Clarence Fahnestock Memorial State Park, Putnam County, New York

I drove north on the Taconic and turned west on Route 301, parking at the southern end of Canopus Lake.

12:10 p.m.: I hiked north on the white-blazed Appalachian Trail, where in the course of a few minutes I met nine hikers, in five groups, heading south. I thought it would be one of those days in which I had no solitude, but my encounters with others waned after that.

Fahnestock State Park, NY

Starting the hike

12:23 p.m.: After 0.5 miles, I turned left (west) onto the blue-blazed Fahnestock Trail.

Intersection of Appalachian Trail and Fahnestock Trail, Fahnestock State Park, NY

Intersection of Appalachian Trail and Fahnestock Trail

12:39 p.m.:  It was a hot and humid day, so when I came to a large bare rock, I took the opportunity to rest a few minutes and enjoy a Clif bar.

Bare Rock on Fahnestock Trail, Fahnestock State Park, NY

Bare rock

12:57 p.m.: I appreciated the fact that most of my hike was on footpaths, rather than on old woods roads.

Fahnestock Trail, Fahnestock State Park, NY

Fahnestock Trail

1:00 p.m.: There were a number of trees across the trails, but I don’t know if they fell recently (such as during last Sunday’s Hurricane Irene) or if they’ve been down a long time. I think I duck-walked under these two. In another case I was able to step over one, and in one case I sat on the tree and then swung my legs to the other side.

Fallen Trees on Fahnestock Trail, Fahnestock State Park, NY

Fallen trees

1:05 p.m.: After another 0.9 miles, the blue trail turned north and was joined (briefly) by the red-blazed Charcoal Burners trail.

1:12 p.m.:  The trails then passed by Beaver Pond:

Beaver Pond, Fahnestock State Park, NY

Beaver Pond

1:16 p.m.: After 0.3 miles, the red trail continued north, but I stayed with the blue trail, which now turned west once again.

1:33 p.m.: Mossy rocks:

Mossy Rocks at Fahnestock State Park, NY

Mossy rocks

1:51 p.m.: The trail curved, first turning north-northwest, and then southwest. The trail then passed by a large pond which the map does not name. Trees screened most of the pond from the trail, however. Here, a low stone wall afforded some contrast.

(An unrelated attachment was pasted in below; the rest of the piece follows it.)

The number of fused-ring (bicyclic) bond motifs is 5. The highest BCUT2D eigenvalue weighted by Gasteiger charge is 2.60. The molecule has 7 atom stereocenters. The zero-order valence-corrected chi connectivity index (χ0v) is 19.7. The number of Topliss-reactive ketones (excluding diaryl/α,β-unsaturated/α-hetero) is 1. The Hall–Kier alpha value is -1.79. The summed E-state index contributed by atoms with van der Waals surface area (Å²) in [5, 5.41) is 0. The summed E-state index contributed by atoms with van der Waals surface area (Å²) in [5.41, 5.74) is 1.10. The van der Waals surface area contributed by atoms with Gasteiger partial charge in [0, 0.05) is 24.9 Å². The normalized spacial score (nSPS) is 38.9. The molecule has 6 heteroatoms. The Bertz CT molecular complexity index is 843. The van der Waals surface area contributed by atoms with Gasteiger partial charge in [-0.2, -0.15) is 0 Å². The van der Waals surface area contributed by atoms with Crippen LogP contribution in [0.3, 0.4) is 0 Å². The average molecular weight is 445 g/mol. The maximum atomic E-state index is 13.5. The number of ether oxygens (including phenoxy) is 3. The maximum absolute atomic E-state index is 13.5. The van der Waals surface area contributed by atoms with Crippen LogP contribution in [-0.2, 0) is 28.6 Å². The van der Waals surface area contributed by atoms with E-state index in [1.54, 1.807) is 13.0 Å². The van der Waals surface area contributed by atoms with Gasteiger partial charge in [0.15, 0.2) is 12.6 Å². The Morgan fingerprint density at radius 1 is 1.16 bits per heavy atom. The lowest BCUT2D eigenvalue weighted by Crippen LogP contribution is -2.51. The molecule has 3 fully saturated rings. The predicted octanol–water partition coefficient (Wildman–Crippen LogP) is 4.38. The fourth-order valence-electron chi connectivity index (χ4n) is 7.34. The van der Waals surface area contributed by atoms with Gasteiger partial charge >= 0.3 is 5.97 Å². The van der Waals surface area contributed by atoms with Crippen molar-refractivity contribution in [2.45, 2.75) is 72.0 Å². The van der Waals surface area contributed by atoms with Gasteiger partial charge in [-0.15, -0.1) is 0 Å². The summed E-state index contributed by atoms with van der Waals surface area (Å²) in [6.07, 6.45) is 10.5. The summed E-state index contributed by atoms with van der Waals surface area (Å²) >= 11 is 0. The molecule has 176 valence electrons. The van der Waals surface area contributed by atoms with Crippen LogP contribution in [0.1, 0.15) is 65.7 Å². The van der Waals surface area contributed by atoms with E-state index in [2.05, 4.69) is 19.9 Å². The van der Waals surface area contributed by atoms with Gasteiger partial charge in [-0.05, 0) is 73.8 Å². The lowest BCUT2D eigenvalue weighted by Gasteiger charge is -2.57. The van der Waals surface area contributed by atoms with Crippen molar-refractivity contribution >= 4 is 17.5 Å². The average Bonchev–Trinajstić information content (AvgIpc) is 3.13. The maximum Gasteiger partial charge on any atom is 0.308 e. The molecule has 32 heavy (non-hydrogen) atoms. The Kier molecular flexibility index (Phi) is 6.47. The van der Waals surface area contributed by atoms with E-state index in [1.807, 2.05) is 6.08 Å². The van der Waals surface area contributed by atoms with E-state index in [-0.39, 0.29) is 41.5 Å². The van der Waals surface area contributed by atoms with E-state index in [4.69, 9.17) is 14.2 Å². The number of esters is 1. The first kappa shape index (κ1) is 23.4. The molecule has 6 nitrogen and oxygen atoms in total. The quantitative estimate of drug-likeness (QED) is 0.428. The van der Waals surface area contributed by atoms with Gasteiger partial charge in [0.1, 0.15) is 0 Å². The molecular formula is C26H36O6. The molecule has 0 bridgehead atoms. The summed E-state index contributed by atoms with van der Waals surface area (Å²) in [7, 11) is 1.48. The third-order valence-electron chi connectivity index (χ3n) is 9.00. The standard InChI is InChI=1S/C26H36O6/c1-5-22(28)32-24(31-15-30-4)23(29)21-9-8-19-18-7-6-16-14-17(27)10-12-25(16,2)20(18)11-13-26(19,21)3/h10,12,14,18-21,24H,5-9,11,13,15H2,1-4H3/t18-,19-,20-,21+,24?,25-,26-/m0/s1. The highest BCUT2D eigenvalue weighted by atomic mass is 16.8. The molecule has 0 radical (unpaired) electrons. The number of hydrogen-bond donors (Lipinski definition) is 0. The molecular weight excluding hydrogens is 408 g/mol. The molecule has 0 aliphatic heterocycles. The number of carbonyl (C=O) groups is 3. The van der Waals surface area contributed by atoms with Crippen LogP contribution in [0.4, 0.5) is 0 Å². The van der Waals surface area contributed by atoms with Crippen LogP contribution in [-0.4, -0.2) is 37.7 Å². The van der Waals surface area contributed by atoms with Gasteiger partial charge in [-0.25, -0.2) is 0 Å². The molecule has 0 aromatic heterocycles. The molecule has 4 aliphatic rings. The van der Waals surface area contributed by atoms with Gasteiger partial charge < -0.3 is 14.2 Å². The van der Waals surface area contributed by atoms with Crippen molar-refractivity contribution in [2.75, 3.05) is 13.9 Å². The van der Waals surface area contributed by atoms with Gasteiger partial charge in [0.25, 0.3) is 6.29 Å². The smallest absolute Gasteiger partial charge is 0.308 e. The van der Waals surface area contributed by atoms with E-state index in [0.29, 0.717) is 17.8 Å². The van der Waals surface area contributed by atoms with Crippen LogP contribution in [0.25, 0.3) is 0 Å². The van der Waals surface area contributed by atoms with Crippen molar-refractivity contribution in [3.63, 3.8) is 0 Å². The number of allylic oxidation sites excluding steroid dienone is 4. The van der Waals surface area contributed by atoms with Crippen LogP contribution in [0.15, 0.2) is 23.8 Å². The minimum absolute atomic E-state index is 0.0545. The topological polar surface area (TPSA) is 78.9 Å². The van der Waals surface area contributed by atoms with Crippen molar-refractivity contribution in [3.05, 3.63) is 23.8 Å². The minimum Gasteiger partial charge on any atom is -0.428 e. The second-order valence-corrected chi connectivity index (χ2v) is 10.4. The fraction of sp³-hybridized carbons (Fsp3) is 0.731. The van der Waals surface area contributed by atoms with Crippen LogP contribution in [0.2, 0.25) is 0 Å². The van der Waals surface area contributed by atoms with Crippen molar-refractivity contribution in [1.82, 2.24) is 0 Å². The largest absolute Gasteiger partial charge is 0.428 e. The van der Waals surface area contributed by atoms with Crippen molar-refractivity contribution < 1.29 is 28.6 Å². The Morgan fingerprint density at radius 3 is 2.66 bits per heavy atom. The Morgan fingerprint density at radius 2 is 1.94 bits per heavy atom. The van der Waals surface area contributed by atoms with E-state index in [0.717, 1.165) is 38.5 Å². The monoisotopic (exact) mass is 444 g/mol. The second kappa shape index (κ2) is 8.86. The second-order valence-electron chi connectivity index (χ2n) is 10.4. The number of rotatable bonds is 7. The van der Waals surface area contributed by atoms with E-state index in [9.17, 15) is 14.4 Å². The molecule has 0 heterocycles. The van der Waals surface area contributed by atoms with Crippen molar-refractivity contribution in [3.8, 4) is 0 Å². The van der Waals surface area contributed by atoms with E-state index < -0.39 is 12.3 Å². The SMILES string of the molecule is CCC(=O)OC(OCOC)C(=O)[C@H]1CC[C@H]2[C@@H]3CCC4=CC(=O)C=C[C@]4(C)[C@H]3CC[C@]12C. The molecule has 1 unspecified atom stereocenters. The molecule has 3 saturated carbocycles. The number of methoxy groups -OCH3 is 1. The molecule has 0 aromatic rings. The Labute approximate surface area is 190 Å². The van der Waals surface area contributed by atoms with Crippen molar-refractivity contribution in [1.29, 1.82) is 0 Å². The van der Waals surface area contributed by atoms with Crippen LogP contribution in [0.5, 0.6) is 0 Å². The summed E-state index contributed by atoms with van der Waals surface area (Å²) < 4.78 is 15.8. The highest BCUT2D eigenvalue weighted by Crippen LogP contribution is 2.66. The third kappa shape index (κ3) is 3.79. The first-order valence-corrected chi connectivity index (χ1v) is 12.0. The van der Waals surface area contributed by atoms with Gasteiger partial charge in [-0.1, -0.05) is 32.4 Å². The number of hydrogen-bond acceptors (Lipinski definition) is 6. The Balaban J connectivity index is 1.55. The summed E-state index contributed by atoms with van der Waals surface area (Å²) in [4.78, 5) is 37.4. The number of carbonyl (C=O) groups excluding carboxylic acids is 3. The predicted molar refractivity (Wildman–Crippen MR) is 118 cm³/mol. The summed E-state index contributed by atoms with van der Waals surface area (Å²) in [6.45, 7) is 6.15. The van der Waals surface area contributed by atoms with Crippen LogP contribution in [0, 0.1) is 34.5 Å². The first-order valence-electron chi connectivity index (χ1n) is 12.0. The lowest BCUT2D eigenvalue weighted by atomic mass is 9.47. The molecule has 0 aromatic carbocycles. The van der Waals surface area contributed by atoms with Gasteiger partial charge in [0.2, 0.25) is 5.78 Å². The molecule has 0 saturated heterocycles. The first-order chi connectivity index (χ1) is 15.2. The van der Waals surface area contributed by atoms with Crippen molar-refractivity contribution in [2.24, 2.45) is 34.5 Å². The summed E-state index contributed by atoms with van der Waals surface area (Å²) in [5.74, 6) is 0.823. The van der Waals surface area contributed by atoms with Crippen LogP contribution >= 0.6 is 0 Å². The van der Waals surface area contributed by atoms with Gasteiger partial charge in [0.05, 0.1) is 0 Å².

Stone Wall at Fahnestock State Park, NY

Stone wall

2:02 p.m.: After 1.7 miles, the blue trail reached an intersection with the yellow-blazed Perkins Trail. I continued on the yellow trail, which continued to the southwest. There is some private property in the middle of Fahnestock, and signs warned hikers to keep to the trails.

2:14 p.m.: After 0.5 miles, the yellow trail crossed Glynwood Road and reentered the woods, where this brand new bridge (with a dead tree wedged against it) crossed Clove Creek.

Bridge over Clove Creek, near Glynwood Road, Fahnestock State Park, NY

Bridge over Clove Creek, near Glynwood Road

2:45 p.m.: The yellow trail then ran alongside the creek for a while. I stopped along the way for a late lunch.

Clove Creek, beside Perkins Trail, Fahnestock State Park, NY

Clove Creek, beside Perkins Trail

2:57 p.m.: An old stone wall:

Stone wall on Perkins Trail, Fahnestock State Park, NY

Stone wall

After 0.6 miles of running parallel to the creek, the trail turned south, away from the creek. The trail then doubled back toward the northeast.

3:21 p.m.: After another 0.7 miles, I came to a scenic view identified on the map, a bare rock that afforded a nice view of the countryside. The heat and humidity was again bothering me, so I rested here for a few minutes.

Bare rock on Perkins Trail, Fahnestock State Park, NY

Bare rock